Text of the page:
How To Make a Difficult Task a Little Bit Easier


By Christopher Freeburn


There are few tasks less pleasant than firing an employee. There are bound to be hurt feelings and often emotions can run high. As difficult as losing a job is for the soon-to-be-former employee, however, informing him or her of that fact can be profoundly upsetting for the employer as well, particularly in a small business setting. Worse, terminating employment can produce more than simple emotional risks. Wrongful termination lawsuits can be costly for a small business-in terms of both time and money-even if successfully defended.



So how can you minimize the stress and potential legal risks of terminating an employee?


Document your reasons
Though many states still maintain the "at will" doctrine of employment (which states that an employer can fire an employee at any time for almost any reason), many other states place some restrictions on employers regarding job termination. "Realize that even an ‘at will' employment status has an implied covenant of good faith and fair dealing," says Dr. Joanne Sujansky, founder and CEO of Key Group, a Pittsburgh-based consulting firm. "Due to this, fire with cause whenever possible and make sure to document poor performance or disciplinary offenses as they occur." Sujansky advises issuing written warnings to the employee that outline the consequences should he or she fail to improve. "If an employee's performance doesn't improve, he or she will be prepared for the consequences and you will be protected when firing the person."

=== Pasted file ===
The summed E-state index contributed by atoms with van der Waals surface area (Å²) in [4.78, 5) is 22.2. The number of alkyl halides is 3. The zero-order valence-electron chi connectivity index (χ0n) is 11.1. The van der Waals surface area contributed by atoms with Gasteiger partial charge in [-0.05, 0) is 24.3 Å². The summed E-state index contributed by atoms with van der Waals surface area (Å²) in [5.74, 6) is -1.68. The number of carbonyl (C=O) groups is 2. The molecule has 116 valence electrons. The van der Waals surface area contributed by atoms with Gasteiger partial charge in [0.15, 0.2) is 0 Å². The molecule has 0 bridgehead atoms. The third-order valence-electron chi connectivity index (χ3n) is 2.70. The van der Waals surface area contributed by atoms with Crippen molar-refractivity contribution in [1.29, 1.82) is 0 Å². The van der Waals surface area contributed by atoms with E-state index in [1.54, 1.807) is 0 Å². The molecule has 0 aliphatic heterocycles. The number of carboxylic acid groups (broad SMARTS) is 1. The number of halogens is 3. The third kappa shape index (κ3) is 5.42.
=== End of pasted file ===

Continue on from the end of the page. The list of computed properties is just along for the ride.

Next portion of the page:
Check your state's labor laws to make sure you are within your legal rights before terminating an employee. Additionally, anti-discrimination statutes common in most states can provide the terminated employee with a possible basis to pursue a legal complaint. Thus it is important for an employer to maintain sufficient documentation to clearly demonstrate that the job termination was for a valid cause and did not involve any form of legally prohibited discrimination.